From genocide to peace: a teaching perspective

Apr 11, 2019

Professor of History Kelly McFall is known for teaching genocide studies.

His courses in genocide and memory are highly sought after but he felt that his teaching lacked a certain depth that only experience could provide.

During spring break, he and 26 other individuals traveled to Rwanda for a Presbyterian church seminar on peacemaking and reconciliation.

“The goal was to learn more about how the people in Rwanda and the government of Rwanda were trying to re-establish foundations for peace after genocide,” said McFall.

Kelly McFall, professor of history.

“Partly, the trip was a chance for me to experience the country physically. I’ve studied this country and I studied this genocide for years and years, but this was a chance for me to see and smell and feel what the place is like. And that adds a kind of depth that I’ve never been able to give with my teaching,” said McFall.

The genocide in Rwanda occurred between the Tutsi and Hutu peoples in April, May and June of 1994. Between 500,000 and 800,000 individuals were killed.

McFall and the group visited memorials and museums, listened to presentations from church leaders and government officials and visited with local communities that were trying to build peacemaking and reconciliation efforts. Much of their trip took place in the capital city of Kigali, Rwanda.

The experience overall was highly educational for McFall and since his return in late March, he has already restructured an entire class and made changes to others, he said.

Murambi Genocide Memorial. Museum at the site of a technical school where 50,000 Tutsis were killed over one weekend.

McFall said he would love to take students to Africa and after this trip, feels more confident about the possibility of the venture. He would plan to take students on an educational and service trip, which would include visiting with the Adorers of the Blood of Christ in Tanzania and visiting the church he previously worked at in Kenya as well as the people he worked with in Rwanda.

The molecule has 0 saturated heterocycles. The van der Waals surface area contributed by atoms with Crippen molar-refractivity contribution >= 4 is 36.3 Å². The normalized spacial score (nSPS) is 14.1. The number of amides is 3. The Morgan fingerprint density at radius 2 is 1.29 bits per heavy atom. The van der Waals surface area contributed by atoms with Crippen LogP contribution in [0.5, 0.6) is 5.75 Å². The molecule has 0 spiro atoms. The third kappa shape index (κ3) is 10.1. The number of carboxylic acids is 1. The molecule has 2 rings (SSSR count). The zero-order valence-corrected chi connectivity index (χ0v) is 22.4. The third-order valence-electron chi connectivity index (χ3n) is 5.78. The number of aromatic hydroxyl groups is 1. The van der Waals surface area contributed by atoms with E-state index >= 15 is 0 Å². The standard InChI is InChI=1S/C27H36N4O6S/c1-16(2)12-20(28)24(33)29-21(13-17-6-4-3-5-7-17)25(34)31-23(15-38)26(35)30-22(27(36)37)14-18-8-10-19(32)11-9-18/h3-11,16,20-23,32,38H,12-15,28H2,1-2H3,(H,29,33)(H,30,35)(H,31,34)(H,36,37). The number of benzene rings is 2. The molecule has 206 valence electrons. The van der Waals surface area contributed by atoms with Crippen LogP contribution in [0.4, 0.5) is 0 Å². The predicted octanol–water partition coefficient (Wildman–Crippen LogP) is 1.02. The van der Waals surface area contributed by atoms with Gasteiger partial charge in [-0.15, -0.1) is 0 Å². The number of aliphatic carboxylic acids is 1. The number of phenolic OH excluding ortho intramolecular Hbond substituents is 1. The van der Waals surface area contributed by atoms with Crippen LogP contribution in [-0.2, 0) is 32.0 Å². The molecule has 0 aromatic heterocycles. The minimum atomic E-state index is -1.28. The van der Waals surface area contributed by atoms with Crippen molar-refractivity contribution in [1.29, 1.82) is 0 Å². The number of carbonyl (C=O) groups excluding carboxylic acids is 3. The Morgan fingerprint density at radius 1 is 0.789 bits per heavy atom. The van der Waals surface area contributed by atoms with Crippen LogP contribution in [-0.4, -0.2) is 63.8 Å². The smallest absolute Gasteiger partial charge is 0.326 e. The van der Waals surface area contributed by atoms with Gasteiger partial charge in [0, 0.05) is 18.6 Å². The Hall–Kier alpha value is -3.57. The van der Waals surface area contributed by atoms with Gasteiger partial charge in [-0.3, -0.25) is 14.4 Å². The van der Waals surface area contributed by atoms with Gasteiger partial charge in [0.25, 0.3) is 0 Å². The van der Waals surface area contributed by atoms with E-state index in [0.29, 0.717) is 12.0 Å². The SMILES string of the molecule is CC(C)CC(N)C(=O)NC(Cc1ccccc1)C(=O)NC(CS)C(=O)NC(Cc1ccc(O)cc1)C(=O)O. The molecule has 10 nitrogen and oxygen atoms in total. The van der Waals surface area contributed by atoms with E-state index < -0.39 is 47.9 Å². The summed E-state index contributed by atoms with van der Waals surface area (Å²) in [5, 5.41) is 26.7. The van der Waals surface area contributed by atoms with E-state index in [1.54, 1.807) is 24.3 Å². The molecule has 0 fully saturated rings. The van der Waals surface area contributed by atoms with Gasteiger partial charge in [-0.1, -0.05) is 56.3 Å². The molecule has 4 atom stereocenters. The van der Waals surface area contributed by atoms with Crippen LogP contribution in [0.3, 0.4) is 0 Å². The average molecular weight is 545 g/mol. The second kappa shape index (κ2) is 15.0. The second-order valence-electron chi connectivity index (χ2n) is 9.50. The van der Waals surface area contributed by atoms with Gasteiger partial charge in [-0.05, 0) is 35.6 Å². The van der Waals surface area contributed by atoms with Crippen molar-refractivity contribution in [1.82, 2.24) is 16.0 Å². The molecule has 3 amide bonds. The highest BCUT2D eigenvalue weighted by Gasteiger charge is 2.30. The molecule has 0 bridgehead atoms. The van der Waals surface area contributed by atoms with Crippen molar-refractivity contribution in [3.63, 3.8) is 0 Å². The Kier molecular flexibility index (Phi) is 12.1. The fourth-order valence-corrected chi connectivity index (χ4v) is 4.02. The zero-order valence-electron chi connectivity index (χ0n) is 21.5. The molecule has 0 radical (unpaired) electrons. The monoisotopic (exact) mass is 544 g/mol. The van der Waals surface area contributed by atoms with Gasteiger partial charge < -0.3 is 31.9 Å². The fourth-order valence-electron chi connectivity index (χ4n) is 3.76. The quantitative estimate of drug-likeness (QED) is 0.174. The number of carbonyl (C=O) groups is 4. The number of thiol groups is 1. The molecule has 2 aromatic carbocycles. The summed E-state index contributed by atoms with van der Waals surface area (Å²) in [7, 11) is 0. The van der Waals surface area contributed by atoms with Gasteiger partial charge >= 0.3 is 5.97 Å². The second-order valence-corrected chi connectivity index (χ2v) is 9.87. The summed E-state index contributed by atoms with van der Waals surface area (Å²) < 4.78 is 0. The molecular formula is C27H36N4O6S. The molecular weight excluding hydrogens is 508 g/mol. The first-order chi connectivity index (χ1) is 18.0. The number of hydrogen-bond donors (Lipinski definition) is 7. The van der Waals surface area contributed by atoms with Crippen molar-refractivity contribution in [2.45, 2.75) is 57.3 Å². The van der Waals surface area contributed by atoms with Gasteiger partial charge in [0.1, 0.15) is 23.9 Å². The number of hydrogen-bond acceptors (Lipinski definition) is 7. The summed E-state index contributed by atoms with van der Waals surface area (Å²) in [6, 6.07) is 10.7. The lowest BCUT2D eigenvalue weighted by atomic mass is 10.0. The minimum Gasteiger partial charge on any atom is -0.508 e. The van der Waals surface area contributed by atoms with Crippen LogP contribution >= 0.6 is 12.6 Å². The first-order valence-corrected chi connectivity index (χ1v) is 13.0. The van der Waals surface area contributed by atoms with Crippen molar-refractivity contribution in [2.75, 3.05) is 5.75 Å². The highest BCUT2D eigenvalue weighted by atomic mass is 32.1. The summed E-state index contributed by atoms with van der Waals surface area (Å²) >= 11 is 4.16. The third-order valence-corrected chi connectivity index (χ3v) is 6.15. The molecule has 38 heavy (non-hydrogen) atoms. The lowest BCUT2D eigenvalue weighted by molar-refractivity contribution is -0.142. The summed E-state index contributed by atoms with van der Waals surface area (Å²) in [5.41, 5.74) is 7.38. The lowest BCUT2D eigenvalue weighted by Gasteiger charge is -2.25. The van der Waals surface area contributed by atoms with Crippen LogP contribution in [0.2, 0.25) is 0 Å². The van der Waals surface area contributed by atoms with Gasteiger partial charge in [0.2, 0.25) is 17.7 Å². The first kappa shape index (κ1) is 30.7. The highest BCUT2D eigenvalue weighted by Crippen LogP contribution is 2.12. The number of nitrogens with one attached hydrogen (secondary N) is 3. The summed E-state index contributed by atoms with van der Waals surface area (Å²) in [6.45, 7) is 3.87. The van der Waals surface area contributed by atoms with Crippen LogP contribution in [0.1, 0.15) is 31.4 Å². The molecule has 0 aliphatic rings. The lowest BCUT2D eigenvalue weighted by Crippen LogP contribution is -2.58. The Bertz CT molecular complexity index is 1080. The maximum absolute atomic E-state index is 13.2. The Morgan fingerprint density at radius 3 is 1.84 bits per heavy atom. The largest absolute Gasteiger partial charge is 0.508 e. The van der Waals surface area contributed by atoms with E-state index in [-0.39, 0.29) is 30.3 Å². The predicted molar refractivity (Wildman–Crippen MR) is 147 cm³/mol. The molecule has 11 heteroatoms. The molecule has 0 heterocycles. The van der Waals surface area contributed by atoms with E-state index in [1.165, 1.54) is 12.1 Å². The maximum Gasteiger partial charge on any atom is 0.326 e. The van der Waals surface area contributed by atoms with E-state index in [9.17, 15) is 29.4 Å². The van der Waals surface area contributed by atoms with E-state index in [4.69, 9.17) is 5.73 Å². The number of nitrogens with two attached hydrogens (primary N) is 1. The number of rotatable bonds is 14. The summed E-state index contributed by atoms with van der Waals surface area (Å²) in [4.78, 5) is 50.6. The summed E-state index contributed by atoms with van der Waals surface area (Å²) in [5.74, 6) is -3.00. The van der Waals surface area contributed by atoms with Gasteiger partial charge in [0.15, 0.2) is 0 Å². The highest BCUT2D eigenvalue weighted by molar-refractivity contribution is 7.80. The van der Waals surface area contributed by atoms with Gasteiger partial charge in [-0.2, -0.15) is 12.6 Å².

“Americans have this picture of Africa that’s only a little bit true and we get it from movies and TV. It’s good for Americans to recognize that the world is not quite the way they imagine it,” he said. “In a world where we will be interacting with people from all across the globe, that’s really helpful for us, to get a broader set of experiences that makes us better employees and makes us better citizens.

A mass grave holds approximately 50,000 bodies at the Bisessera Genocide Memorial.

“One of the reasons I’m grateful that I teach at a place like Newman is that I can teach students about issues that have broad, practical, but also ethical significance. And my hope is this trip will help me to help students think harder about their responsibility in a world where violence is all too prevalent.”

McFall will present a Research and Refreshment session about his experiences noon-1 p.m. Wednesday, April 17, from in the Sister Tarcisia Roths Alumni Center. The event is free and open to the public.

“Mostly what I’m going to talk about is the way in which the government has tried to craft a useful or usable past to tell the story of the genocide in a way which is not completely true, but offers the hope of moving past that event,” said McFall.

Bethany guest house in Kigali where McFall stayed.

The government’s approach is one McFall struggles with. Altering the story of the past so that it doesn’t fully align with the truth has its benefits but also its obvious drawbacks.

“On the one hand, there’s a virtue in forgetting if remembering means conflict. Maybe it’s better to have people living side by side in peace even if it requires a certain common agreement to ignore some things in the past.”